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Museo Nacional del Prado, Madrid
|The Prado (2001), Alfonso E. Perez Sanchez|
|The Prado (1996), Santiago Alcolea Blanch|
& History in the
Great Paintings of the Prado
(1998), Rosa Lopez Torrijos
The main building that houses the Museo Nacional del
Prado, one of the world's great repositories of art, traces its roots back to the
reign of Charles III in the second half of the 18th century. Called "the
bricklayer" for his extensive programs of urban development, Charles' original
plans were for the building to be a Natural Science Museum -- the eighteenth century,
"the age of reason," held the sciences in the highest esteem. The king's
architect, Juan de Villanueva, planned a grand neo-classical building, but, due to war,
completion was delayed and the building's initial use was as a cavalry barracks for
It was Ferdinand VII, Charles' grandson, under the influence of his wife, Queen María Isabel, who decided to create a museum to hold the royal art collections. He chose the Villanueva building and had its construction completed according to the architect's plans. The building opened in 1819. The museum was never large enough to exhibit its extensive collections. Over the years other buildings were added to the Villanueva building, but even today there is not sufficient space to show even ten percent of the Prado's holdings.
For the art lover, institutions on the scale of the Prado (or the Louvre or the Metropolitan Museum of Art) are at once a joy and a frustrating challenge: joy in the opportunity for the eye and mind to feast on the great art works of the ages, frustration in being able to spend time with only a small fraction of the small fraction on exhibit at any given time. The Prado's collections contain thousands of drawings and prints, decorative arts, more than 700 sculptures, and an astounding 8,600 paintings.
Needless to say, Spanish painting is particularly well represented, but so too are Flemish and Venetian works. Masterpieces abound in the great names of European painting: Titian, Tintoretto, Veronese, Rubens, Van Dyck, Durer, Brueghel, Hieronymus Bosch, Velázquez, El Greco, and Goya.
Velázquez' great masterwork, "Las Meninas," a life-sized group portrait, is centered on the Infanta, with her ladies-in-waiting, other court functionaries, and even the king and queen shown observing the entire scene, reflected in a mirror. But the artist himself is equally significant in this canvas, and for all its technical wizardry and royal subjects, it is as much about Velázquez himself, his role as an artist, and his relationship to his patrons. He wears the insignia of the noble rank to which he aspired for years, but which, at the time of the painting, he had not yet been granted by the king. Accounts differ as to what happened. Did he do this at the time of the original painting as an unvarnished appeal to the king for the status he sought? Or was it added later, after actually won, to record for the ages the status of painter as nobleman?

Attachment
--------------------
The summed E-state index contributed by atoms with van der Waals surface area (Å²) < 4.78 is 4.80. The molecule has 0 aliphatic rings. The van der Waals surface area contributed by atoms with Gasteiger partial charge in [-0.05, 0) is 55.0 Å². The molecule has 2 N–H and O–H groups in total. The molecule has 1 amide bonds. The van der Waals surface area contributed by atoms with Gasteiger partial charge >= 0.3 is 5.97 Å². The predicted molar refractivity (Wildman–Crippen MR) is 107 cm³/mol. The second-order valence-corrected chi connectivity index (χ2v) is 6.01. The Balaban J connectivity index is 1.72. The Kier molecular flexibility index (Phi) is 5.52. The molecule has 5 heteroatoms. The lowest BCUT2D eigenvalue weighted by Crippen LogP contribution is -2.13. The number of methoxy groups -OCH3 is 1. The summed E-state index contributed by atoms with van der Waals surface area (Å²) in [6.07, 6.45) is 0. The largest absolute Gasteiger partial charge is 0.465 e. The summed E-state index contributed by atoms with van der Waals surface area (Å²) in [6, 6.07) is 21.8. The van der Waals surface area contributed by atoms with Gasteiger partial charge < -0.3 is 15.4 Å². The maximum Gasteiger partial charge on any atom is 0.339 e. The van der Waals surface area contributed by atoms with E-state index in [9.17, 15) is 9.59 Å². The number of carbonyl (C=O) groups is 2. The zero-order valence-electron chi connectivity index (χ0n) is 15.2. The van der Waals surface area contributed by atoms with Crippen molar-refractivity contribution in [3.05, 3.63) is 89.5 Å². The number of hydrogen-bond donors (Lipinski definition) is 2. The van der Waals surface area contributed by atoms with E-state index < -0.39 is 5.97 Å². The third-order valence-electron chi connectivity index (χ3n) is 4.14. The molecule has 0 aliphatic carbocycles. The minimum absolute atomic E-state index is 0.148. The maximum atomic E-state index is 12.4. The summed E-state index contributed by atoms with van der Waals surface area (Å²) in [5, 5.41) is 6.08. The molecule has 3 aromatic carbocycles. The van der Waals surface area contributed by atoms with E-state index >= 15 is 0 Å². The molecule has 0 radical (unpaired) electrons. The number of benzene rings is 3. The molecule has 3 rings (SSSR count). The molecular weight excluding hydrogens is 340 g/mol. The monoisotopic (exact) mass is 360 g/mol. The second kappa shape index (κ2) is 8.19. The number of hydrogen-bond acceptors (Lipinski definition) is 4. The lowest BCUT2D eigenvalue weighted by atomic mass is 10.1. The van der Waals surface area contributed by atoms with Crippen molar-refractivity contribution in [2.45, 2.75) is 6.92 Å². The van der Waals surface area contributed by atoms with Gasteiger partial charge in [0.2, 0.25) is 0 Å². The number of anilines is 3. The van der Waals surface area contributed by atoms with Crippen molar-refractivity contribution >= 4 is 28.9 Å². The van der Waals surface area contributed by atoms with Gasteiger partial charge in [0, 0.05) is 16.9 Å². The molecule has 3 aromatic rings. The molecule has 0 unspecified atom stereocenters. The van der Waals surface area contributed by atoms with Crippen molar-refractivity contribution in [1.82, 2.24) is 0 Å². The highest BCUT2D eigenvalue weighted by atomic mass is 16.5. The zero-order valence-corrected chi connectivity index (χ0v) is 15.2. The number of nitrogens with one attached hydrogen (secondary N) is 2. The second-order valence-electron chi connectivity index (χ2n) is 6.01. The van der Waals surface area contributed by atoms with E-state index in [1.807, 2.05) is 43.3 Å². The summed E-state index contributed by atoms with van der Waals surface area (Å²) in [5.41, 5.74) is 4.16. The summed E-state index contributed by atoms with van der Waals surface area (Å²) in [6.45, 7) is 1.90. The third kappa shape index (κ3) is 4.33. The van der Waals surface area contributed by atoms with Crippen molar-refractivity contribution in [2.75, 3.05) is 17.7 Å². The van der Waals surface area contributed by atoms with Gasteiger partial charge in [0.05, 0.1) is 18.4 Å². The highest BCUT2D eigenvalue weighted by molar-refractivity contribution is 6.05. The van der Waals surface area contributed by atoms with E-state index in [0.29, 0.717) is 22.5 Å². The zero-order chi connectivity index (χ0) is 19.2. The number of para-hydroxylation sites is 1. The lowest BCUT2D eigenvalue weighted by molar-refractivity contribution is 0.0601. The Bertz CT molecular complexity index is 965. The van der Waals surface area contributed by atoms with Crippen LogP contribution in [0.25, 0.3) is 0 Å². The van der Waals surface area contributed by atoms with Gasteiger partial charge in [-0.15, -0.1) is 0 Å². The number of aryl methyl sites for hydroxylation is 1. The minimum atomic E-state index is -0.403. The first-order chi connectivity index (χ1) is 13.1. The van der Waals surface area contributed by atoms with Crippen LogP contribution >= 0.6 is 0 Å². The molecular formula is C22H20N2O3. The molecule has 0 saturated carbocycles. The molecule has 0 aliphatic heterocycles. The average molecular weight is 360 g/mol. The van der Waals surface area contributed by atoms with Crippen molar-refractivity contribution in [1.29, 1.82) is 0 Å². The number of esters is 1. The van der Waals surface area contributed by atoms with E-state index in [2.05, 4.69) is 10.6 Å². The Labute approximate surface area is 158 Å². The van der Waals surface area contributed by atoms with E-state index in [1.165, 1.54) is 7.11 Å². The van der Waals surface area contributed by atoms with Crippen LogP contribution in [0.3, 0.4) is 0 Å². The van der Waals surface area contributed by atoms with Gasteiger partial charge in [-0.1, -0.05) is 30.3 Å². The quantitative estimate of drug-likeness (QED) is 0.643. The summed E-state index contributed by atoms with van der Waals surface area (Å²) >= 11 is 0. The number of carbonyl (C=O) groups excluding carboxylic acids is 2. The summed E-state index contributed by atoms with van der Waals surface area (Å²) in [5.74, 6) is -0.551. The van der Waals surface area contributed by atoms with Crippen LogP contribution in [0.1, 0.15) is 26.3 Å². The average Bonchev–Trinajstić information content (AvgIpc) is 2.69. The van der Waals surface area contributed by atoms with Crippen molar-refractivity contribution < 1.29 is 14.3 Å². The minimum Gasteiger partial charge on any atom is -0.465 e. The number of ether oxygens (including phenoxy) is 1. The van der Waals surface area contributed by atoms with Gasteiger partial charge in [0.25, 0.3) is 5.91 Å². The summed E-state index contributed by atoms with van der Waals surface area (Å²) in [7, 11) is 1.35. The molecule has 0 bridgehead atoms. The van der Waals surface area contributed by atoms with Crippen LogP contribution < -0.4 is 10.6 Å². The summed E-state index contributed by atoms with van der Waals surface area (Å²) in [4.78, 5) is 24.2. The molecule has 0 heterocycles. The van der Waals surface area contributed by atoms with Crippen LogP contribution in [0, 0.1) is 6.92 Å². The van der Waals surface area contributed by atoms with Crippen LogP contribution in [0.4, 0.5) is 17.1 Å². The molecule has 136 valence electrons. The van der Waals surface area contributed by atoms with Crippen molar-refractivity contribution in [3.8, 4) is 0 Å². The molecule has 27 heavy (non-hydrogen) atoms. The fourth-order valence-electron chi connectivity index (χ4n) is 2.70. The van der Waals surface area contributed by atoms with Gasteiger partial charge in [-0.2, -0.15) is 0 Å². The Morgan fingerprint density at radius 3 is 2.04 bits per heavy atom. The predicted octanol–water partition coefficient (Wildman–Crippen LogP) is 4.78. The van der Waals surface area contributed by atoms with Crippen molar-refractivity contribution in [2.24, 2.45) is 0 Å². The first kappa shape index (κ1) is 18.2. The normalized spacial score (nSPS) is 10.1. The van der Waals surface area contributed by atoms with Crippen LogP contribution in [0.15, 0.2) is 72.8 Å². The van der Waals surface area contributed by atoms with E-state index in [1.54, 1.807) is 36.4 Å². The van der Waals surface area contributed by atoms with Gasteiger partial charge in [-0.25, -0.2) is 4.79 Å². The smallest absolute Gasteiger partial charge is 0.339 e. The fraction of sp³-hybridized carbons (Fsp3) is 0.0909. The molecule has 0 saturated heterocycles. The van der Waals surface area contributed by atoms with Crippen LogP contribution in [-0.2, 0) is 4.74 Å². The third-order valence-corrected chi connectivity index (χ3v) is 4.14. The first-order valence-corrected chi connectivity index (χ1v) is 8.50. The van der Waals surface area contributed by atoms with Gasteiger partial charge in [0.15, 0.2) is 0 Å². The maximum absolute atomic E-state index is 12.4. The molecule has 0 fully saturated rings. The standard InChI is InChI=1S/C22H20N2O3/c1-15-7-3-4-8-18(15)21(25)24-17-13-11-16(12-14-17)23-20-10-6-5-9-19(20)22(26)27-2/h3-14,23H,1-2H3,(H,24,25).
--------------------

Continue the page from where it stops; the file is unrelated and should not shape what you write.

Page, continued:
No visitor misses "Las Meninas," but every bit as interesting, if not as perfectly executed, is the later work, "The Spinners," a complex juxtaposition of moments in the story of Athena/Minerva (goddess of wisdom and handicraft) and Arachne, who competed over weaving abilities. The factory-girl spinners of tapestries are portrayed in the foreground with the elegant mythical figures staged in the background. There is no sign of the outcome - Minerva turning Arachne into a spider.
Velázquez was not a prolific painter; only 120 works are known today. Half of those works are in the Prado. El Greco, whose mannerist style and religious ecstasies capture the modern public imagination and make him a favorite with many, created even fewer paintings, only seventy all told. Of those 90% are in the Prado.
On the other hand, Goya, the "first of the moderns," was a prolific painter and the collection of his works at the Prado is the largest of any single artist represented. The sheer volume of work on view is mind-boggling; that so much of it is of such greatness that it speaks so vividly to viewers two centuries later can only generate wonderment. Goya recorded his times, from the "cartoons" (studies for the Royal tapestry factory) which depict aspects of day-to-day life (an "allegory of commerce" for example), paintings of a commedia dell'arte troupe, or another of a china vendor and his aristocratic customer, to the royal portraits, to the varied series of etchings such as "The Disasters of War." He saw with clarity and a sympathetic, humanistic viewpoint which remains enormously appealing today. Much attention is focused on the sensuous, reclining, "Naked Maja," speculated to be The Duchess of Alba, with whom Goya had a torrid affair. It was surely a daringly overt image at a time when the Inquisition was not fully wound down. But Goya's series of portraits of the royal family, including grand Queen Maria Louisa, the real power behind her weak husband, Carlos IV, have more psychological depth and interest than the pasted on face of the Maja and the late "black" paintings exhibit imagination and extension of the means of expression that seem more profound than merely challenging the taboo on sexuality.
Although efforts at restoration continue, the Prado seems to remain behind its peers in the overall condition of its collections. So many paintings seem to be in desperate need of cleaning and all too many exhibit cracks and other damage. Seeing a recently cleaned painting hanging beside one dimmed by the grime of the centuries emphasizes how much is lost and how much remains to be done. Of course, the painstaking process is very expensive, but the prosperity of Spain should allow an acceleration of efforts to save the priceless glories of the state collections.
June 4, 2001 - Arthur Lazere
Durer, Self Portrait,
Rembrandt, Artemesia, 1634
Velazquez, "Las Meninas,"